PRP is one of several blood products that can be extracted from a patient’s own blood, and then injected into a painful body part. In the case of PRP, the blood is concentrated to achieve a high number of platelets, which contain growth factors that, theoretically, when injected into damaged tissue, can help to heal and strengthen the involved area. It is commonly used for soft tissue injuries, although you may have noticed local newspaper ads in which medical entrepreneurs advertise its use for myriad conditions. Similar claims are being made for stem cell therapy.

 

Despite all the fuss, there remains no consensus that PRP or related therapies have meaningful benefit. Broadspire’s medical advisory, as well as the ODG, reinforce this view. The prevailing recommendation is that this therapy should be confined to rigorous clinical studies, and not used in the general population.

 

Medical advisory:

Blood product injection therapies are not recommended for certification/ authorization due to an absence of high-grade medical evidence permitting an evaluation or confirmation of the efficacy of this modality. There is currently insufficient evidence to support the use of these injection therapies.  Rigorous studies of sufficient sample size, using validated clinical, radiological and biomechanical measures and tissue injury healing response biomarkers are needed to determine long-term effectiveness and safety. 


BLOOD PRODUCT INJECTIONS MEDICAL ADVISORY
 

 

 

ODG:  Platelet-rich plasma (PRP)

Not recommended for chronic pain except in a research setting. PRP therapies are more complicated than previously acknowledged, and an understanding of the fundamental processes and pivotal molecules involved will need to be elucidated. PRP therapies in clinical trials await assessment. Platelet-rich plasma (PRP) therapy is a recently developed technique that uses a concentrated portion of autologous blood to try to improve and accelerate the healing of various tissues. There is considerable interest in using PRP for the treatment of musculoskeletal disorders, particularly athletic injuries. Because PRP products are safe and easy to prepare and administer, there has been increased attention toward using PRP in numerous clinical settings. Platelet-rich plasma has been used to treat conditions such as lateral epicondylitis, ligament and muscle strains, and tears of the rotator cuff, anterior cruciate ligament, Achilles tendon, plastic surgery and other conditions. Platelet-rich plasma can be applied at the site of injury either during surgery or through an injection performed in the physician’s office. However, there is little published clinical evidence that proves its efficacy in treating the multitude of injuries/disorders that are thought to benefit from PRP. 

 
CIRCULATING IN THE PRESS 

 

More Insurance Companies Now Paying for Fibromyalgia Blood Test

 

“In 2013, Los Angeles-based biomedical company EpicGenetics made international headlines when it introduced FM/a, the first ever fibromyalgia blood test.

 

While FM/a hasn’t caught on in most doctors’ offices, more insurance companies are now paying for the test.

 

Dr. Bruce Gillis, EpicGenetics’ CEO, says the No. 1 reason patients get the test is to prove to family members and others that they are really sick.

 

He believes physician bias is the main reason why the test is not more widely used.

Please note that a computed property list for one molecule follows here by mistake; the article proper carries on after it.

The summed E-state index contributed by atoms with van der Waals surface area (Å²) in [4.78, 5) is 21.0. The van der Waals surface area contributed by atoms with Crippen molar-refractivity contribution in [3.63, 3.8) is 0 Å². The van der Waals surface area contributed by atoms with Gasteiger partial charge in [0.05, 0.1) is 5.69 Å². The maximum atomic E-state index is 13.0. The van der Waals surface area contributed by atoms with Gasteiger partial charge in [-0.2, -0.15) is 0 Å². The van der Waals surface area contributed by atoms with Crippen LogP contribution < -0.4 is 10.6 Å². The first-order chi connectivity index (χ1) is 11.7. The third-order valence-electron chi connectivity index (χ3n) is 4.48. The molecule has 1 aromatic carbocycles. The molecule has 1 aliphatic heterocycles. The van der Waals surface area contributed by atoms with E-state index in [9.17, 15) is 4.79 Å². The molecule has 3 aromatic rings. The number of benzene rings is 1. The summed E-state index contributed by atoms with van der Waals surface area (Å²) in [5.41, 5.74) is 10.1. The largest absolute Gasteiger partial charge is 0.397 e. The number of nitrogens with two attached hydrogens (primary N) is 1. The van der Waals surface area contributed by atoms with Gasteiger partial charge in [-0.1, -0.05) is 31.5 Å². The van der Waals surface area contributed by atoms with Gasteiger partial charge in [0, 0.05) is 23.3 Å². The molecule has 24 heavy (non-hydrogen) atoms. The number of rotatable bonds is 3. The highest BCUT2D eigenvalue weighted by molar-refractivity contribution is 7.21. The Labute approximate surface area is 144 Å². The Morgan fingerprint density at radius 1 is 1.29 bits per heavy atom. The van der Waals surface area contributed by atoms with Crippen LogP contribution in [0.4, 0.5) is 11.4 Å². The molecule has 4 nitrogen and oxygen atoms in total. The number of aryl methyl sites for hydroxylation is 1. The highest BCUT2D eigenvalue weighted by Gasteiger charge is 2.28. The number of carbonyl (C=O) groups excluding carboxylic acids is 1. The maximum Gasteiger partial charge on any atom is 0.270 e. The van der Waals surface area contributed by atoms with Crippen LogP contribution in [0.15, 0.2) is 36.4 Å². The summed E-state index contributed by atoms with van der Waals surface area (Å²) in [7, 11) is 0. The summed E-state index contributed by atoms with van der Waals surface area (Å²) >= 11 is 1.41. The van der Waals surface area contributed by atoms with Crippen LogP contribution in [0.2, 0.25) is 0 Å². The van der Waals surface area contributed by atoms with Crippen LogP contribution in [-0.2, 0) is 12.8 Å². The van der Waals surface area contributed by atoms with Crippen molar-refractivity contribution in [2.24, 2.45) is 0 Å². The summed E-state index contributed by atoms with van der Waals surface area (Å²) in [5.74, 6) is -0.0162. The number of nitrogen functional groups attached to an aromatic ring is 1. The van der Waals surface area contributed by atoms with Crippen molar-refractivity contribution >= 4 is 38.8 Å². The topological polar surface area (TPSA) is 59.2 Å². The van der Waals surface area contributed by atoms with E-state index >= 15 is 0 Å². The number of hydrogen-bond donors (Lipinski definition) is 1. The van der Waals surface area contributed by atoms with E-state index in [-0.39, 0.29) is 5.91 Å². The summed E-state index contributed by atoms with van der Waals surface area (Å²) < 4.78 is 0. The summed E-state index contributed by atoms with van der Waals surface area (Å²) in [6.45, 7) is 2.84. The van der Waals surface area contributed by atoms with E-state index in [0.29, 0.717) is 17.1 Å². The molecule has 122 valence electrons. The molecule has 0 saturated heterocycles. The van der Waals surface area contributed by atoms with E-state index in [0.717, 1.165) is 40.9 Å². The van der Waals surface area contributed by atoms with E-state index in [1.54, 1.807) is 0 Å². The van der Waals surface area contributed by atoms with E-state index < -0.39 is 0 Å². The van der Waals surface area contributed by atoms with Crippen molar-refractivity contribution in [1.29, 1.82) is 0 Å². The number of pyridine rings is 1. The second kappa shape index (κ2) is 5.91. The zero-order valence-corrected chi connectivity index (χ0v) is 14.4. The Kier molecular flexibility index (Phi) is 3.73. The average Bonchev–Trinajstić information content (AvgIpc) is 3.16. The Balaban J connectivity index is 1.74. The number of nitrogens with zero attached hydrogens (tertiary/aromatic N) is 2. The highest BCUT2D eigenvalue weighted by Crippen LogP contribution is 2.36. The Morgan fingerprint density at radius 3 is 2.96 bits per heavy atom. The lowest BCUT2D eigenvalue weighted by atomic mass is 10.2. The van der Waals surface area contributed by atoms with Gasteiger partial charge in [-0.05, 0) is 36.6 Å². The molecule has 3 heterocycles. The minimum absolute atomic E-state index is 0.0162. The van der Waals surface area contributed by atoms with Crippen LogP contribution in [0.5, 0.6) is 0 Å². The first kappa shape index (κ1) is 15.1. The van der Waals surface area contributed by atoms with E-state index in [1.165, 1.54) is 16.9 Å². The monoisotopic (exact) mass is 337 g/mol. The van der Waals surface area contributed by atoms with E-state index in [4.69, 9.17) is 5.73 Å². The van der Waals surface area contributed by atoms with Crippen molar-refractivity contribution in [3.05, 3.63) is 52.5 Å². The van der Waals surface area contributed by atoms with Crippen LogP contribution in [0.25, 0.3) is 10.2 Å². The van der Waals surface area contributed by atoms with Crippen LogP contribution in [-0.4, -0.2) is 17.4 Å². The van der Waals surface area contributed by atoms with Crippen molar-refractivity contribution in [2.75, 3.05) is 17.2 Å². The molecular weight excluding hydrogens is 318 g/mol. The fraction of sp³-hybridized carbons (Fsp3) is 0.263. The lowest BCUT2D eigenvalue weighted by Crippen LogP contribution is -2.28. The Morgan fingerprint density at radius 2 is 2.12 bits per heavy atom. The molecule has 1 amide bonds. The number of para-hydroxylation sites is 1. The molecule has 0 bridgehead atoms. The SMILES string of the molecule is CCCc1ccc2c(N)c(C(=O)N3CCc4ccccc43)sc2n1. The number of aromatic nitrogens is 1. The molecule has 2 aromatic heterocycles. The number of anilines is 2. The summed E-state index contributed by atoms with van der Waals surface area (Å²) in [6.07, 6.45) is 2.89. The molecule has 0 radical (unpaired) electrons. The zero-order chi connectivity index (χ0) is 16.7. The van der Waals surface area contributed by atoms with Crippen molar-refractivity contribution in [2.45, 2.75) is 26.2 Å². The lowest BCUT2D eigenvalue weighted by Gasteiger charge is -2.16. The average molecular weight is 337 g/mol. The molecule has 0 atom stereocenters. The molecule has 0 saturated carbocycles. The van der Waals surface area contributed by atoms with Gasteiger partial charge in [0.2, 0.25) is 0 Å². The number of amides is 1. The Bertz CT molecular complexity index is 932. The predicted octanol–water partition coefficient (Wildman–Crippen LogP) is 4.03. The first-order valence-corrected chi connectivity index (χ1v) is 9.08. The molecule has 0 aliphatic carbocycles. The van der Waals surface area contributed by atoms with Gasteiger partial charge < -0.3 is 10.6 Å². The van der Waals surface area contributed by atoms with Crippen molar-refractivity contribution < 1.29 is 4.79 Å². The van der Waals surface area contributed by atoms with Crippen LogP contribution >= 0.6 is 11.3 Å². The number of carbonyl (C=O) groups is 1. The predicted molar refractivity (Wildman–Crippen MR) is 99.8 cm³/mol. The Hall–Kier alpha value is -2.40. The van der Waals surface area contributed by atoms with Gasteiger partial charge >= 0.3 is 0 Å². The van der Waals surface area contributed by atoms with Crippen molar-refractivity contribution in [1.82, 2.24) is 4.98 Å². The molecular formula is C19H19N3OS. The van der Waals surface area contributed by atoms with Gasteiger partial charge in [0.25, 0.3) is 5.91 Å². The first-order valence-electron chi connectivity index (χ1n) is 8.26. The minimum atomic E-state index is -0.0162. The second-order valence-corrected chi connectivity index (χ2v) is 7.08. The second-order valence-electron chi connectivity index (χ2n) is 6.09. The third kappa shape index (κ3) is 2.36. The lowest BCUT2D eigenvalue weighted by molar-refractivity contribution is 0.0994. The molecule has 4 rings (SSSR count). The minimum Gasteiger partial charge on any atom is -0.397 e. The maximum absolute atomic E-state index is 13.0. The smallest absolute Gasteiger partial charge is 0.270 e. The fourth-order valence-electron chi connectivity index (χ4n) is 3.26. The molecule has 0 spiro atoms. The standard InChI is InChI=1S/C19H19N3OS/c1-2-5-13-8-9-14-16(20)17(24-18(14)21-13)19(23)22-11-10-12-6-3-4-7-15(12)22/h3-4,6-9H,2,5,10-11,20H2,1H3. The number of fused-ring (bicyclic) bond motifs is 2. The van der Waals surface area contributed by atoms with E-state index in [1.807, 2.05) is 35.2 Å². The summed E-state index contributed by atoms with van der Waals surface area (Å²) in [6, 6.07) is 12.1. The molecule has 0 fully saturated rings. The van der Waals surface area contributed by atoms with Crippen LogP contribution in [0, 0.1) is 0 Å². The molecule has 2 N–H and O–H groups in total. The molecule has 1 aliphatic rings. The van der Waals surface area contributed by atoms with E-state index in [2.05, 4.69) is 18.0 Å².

The legitimacy of fibromyalgia has been complicated for decades because of the lack of a diagnostic test to prove its existence. It’s typically a diagnosis of exclusion – meaning illnesses with similar symptoms have been ruled out through extensive (i.e. often expensive) medical testing.

 

We believe [the term] fibromyalgia is a misnomer, he says. These people aren’t suffering with anything that’s affecting the muscles, per say. What they are suffering with is their immune system cannot produce normal quantities of protective proteins. There are cells in the immune system called peripheral blood mononuclear cells. They are not producing normal quantities of the protective proteins called chemokines and cytokines.

 

EpicGenetics’ research and the FM/a test aren’t without critics. Fibromyalgia expert Dr. Daniel Clauw has said EpicGenetics’ studies contradict other research, which has shown normal or elevated cytokine levels in fibromyalgia sufferers.

 

Researcher and rheumatologist Dr. Fred Wolfe called one of EpicGenetics’ studies “junk science”, saying it didn’t meet minimal scientific standards.”

 

 

Viscosupplementation for Osteoarthritis of the Knee

 

“Knee osteoarthritis is responsible for a large burden of care and cost within health care. Osteoarthritis results from an imbalance between the breakdown and repair of articular cartilage in any joint and occurs as a result of multiple risk factors including mechanical overload (obesity, heavy lifting), trauma, overuse (repetitive knee bending), and genetic predisposition.

 

The CDC (U.S. Centers for Disease control and Prevention) reports that one in two individuals may develop symptoms of osteoarthritis in at least one knee by eighty five years of age.

 

In conclusion, this best-evidence systematic review assessing the clinical significance of outcomes involving pain relief and functional improvement does not support the routine use of intra-articular HA. In contrast to previous reviews, we found no significant evidence of publication bias in the studies that we selected for analysis. The patient benefit of intra-articular HA was not clinically important when compared with intra-articular saline solution injections used as a placebo. Subdividing HA preparations by molecular weight did not change the results of the analyses. Selecting the best evidence resulted in significantly reduced heterogeneity but did not change the outcome; no clinically important improvement in pain and other outcomes from a patient’s perspective was found.”